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Australians overseas told work is being done on repatriation flights as airlines are warned against inflating ticket prices

Federal Health Minister Greg Hunt said the federal government will initially look to use the “additional capacity” on repatriation flights to bring Australians stranded overseas home.

We will continue to bring Australians home,” he said.

On Friday, Prime Minister Scott Morrison announced that the federal cabinet had agreed on a 50 percent cut in the weekly cap on international arrivals on commercial flights into Australia.  That means the number of people allowed to enter the country each week will drop from 6,070 to 3,035 beginning on 14 July. Mr. Hunt said the Department of Foreign Affairs and Trade is assessing how many extra flights will need to be arranged by the federal government.

There will be a decrease in commercial arrivals but an increase in facilitated arrivals to Howard Springs in the Northern Territory. Some of those flights have been under-subscribed in recent weeks, so there is that capacity to bring additional Australians home via Howard Springs.”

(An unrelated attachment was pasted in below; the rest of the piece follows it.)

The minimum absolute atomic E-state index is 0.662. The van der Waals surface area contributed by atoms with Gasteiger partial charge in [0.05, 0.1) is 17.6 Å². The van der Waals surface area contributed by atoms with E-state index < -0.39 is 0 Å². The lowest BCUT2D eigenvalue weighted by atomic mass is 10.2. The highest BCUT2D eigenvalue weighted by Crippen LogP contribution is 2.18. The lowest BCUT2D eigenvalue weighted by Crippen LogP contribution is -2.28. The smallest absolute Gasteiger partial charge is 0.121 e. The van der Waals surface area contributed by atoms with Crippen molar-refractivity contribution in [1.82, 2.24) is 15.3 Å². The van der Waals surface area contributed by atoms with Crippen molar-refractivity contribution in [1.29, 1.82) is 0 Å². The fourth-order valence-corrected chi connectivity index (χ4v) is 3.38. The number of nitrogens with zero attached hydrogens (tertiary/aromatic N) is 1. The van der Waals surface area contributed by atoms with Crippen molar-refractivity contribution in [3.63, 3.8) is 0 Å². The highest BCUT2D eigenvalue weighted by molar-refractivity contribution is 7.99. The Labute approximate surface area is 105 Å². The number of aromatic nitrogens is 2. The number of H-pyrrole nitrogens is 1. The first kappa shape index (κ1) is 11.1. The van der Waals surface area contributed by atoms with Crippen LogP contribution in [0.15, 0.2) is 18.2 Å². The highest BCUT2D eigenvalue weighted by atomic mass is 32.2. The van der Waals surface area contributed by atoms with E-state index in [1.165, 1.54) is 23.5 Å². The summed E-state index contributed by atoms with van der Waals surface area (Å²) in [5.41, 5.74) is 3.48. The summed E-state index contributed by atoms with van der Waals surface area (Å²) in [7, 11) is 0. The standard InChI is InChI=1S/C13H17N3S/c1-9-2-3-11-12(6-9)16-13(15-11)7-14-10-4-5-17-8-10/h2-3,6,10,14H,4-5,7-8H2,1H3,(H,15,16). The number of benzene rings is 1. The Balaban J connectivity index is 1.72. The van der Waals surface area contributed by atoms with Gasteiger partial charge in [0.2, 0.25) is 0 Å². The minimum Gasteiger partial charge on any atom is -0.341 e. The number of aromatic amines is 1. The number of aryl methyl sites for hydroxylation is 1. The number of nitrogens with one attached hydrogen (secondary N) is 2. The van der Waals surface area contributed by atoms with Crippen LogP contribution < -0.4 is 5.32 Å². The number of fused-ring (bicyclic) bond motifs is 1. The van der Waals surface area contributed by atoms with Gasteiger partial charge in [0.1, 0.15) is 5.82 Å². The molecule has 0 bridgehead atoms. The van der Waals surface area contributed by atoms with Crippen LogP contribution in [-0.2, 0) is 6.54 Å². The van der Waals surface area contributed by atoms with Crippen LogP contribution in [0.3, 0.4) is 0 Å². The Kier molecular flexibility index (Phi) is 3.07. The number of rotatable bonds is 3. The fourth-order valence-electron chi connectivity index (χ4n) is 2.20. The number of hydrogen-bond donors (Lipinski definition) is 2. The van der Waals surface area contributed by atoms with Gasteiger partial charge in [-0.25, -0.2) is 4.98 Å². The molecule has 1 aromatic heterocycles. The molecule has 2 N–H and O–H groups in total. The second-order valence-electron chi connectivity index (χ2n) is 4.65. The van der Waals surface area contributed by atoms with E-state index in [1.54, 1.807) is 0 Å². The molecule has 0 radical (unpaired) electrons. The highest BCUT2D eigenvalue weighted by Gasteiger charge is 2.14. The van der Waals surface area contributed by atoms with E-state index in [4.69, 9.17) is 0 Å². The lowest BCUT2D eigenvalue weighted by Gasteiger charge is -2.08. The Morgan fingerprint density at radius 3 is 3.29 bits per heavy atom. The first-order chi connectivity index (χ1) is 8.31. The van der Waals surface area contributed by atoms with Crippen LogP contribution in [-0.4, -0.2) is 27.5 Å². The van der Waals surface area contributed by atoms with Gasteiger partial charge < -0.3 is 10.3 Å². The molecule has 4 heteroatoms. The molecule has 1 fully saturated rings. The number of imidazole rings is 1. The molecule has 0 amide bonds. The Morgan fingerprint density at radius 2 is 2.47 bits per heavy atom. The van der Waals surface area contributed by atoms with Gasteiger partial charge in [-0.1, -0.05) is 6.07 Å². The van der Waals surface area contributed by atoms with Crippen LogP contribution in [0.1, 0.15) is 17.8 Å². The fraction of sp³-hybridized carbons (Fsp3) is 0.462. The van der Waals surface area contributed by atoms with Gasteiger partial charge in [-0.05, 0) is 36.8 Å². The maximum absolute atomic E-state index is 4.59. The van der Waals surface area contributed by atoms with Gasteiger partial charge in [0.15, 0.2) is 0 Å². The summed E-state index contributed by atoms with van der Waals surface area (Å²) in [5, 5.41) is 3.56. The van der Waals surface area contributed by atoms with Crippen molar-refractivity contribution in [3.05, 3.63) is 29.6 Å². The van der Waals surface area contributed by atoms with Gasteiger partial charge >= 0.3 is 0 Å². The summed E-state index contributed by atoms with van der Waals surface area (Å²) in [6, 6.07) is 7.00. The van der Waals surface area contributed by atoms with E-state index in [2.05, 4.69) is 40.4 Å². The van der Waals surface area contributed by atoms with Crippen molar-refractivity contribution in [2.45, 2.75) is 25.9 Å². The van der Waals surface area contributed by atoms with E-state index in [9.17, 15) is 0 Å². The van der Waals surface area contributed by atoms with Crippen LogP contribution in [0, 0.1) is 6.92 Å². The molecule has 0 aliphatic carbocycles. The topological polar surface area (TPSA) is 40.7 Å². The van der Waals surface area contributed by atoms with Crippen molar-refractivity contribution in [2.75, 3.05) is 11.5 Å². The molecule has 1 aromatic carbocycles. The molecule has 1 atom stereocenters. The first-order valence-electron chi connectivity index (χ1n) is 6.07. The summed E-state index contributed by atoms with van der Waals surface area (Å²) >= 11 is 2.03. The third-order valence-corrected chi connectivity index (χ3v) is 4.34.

He also issued a warning to commercial airlines seeking to increase ticket prices due to the cap.

I hope that there is nobody who seeks a commercial advantage from difficult circumstances. That is a strong, clear message. Australia to slash international arrivals by half

About 30,000 Australians are still overseas and trying to get home.

Australians stranded overseas have told SBS News they are “gutted” by the reduced cap on overseas arrivals.

Gene Crowe said the cut will have “dire” consequences for his wife and two children as they wait to return to Australia from Singapore. “I’ve got my wife and my children in tears. The people that I know that are also trying to get home are just devastated. Mr. Hunt said he has “immense sympathy” for vulnerable Australians overseas in extenuating circumstances, and he urged them to seek assistance under the powerless passenger’s program.  This is why for the best part of 18 months, we have been ensuring that there are pathways for Australians to come home – for humanitarian reasons, to return for work.

Molly Aronson

Molly Aronson is a 26-year-old government politician who enjoys bowling, running and jigsaw puzzles. She is creative and exciting, but can also be very greedy and a bit greedy.She is an australian Christian who defines herself as straight. She has a post-graduate degree in philosophy, politics and economics. She is allergic to grasshoppers.

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